But, Oh, those church clothes! Those church clothes, that Sunday Best ensemble, welcomed them with open arms. Those clothes reminded them of sanctuary, that place where they could celebrate one another and rejoice in the presence of a God who loved them beyond their reality. Those church clothes strode proudly into a place that was 100% their own.

Those church clothes, plain and simple, were worn with a regal posture as the saints greeted one another before walking into a house whose doors were always open to them. Hats were crowns worn on heads held high in the presence of the King of Kings.

I never saw my grandfather in anything other than a blue suit jacket, a khaki shirt and khaki pants on Sundays. But, dressed in his Sunday best, he was the superintendent of the church, and in that place he was that intelligent, self-taught, learned man he always was.

His work clothes were farm laborer clothes, but his Sunday clothes spoke to who he really was from the inside out. His Sunday clothes kept him sane and insulated from the wretched demands of those work clothes. His Sunday Best was his best and in them he was always at his best!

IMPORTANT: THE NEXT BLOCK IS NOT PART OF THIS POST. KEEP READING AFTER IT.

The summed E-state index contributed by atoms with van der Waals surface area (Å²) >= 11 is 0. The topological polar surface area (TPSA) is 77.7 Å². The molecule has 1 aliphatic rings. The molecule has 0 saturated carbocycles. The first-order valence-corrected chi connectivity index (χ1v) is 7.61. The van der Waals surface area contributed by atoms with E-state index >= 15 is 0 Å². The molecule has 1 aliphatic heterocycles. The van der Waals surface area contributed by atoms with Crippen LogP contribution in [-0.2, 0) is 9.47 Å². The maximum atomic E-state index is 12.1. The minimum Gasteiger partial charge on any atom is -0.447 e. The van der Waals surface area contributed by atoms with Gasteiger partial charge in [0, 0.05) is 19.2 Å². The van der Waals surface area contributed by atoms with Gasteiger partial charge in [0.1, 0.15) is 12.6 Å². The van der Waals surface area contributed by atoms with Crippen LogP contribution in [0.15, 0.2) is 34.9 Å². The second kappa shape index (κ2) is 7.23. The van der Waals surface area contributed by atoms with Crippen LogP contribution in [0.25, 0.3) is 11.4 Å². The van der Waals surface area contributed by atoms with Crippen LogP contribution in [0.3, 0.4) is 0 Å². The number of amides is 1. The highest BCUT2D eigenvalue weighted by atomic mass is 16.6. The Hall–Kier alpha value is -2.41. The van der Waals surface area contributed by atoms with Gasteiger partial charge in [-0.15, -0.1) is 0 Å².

No, clothes don’t seem to have categories anymore. But, for some of us, those yesterday clothes categories remind us of just how far we have come by faith!

I must remember this the next time I see someone dressed in their Sunday Best!



Photograph from the book CROWNS.



“Look at her ears. What color are her ears?”

Melanin in America has always been and continues to be an issue in America. Skin Color too often assesses value, accessibility and class.

Skin Color in my community has always been and continues to be an issue. In my day, when a newborn was born, the first thing inspected by the good sisters in the community was not the number of toes or fingers. It was the color of that newborn’s ears that was the litmus test. The color of a newborn’s ears was the rule of thumb for where he or she would rank on the melanin scale of beauty and acceptance.

My newborn ears were dark.


“Is that your baby?”

My mother was very fair skinned. My father was very dark skinned.

I, of course, do not remember any of this, but my mother would tell me that often, when she went out with me in her arms, people would ask, “Is that your baby?”